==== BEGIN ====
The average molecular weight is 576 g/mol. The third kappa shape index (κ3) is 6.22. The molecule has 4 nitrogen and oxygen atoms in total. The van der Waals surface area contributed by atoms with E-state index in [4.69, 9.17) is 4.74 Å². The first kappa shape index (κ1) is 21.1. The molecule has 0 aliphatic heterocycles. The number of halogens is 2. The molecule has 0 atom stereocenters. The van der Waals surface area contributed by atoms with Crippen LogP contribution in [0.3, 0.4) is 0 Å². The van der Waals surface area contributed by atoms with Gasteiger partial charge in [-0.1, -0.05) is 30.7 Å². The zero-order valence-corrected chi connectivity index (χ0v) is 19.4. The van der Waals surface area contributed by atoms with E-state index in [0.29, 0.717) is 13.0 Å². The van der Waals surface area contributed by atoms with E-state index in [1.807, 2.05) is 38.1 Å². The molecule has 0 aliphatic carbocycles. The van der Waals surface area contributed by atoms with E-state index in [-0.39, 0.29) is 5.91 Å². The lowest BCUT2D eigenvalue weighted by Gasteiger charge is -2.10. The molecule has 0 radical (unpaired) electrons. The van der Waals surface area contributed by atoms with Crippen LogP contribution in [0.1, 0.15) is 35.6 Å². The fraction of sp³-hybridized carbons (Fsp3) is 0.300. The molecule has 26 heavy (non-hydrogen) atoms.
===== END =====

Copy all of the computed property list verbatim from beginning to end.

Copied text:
The average molecular weight is 576 g/mol. The third kappa shape index (κ3) is 6.22. The molecule has 4 nitrogen and oxygen atoms in total. The van der Waals surface area contributed by atoms with E-state index in [4.69, 9.17) is 4.74 Å². The first kappa shape index (κ1) is 21.1. The molecule has 0 aliphatic heterocycles. The number of halogens is 2. The molecule has 0 atom stereocenters. The van der Waals surface area contributed by atoms with Crippen LogP contribution in [0.3, 0.4) is 0 Å². The van der Waals surface area contributed by atoms with Gasteiger partial charge in [-0.1, -0.05) is 30.7 Å². The zero-order valence-corrected chi connectivity index (χ0v) is 19.4. The van der Waals surface area contributed by atoms with E-state index in [0.29, 0.717) is 13.0 Å². The van der Waals surface area contributed by atoms with E-state index in [1.807, 2.05) is 38.1 Å². The molecule has 0 aliphatic carbocycles. The van der Waals surface area contributed by atoms with E-state index in [-0.39, 0.29) is 5.91 Å². The lowest BCUT2D eigenvalue weighted by Gasteiger charge is -2.10. The molecule has 0 radical (unpaired) electrons. The van der Waals surface area contributed by atoms with Crippen LogP contribution in [0.1, 0.15) is 35.6 Å². The fraction of sp³-hybridized carbons (Fsp3) is 0.300. The molecule has 26 heavy (non-hydrogen) atoms.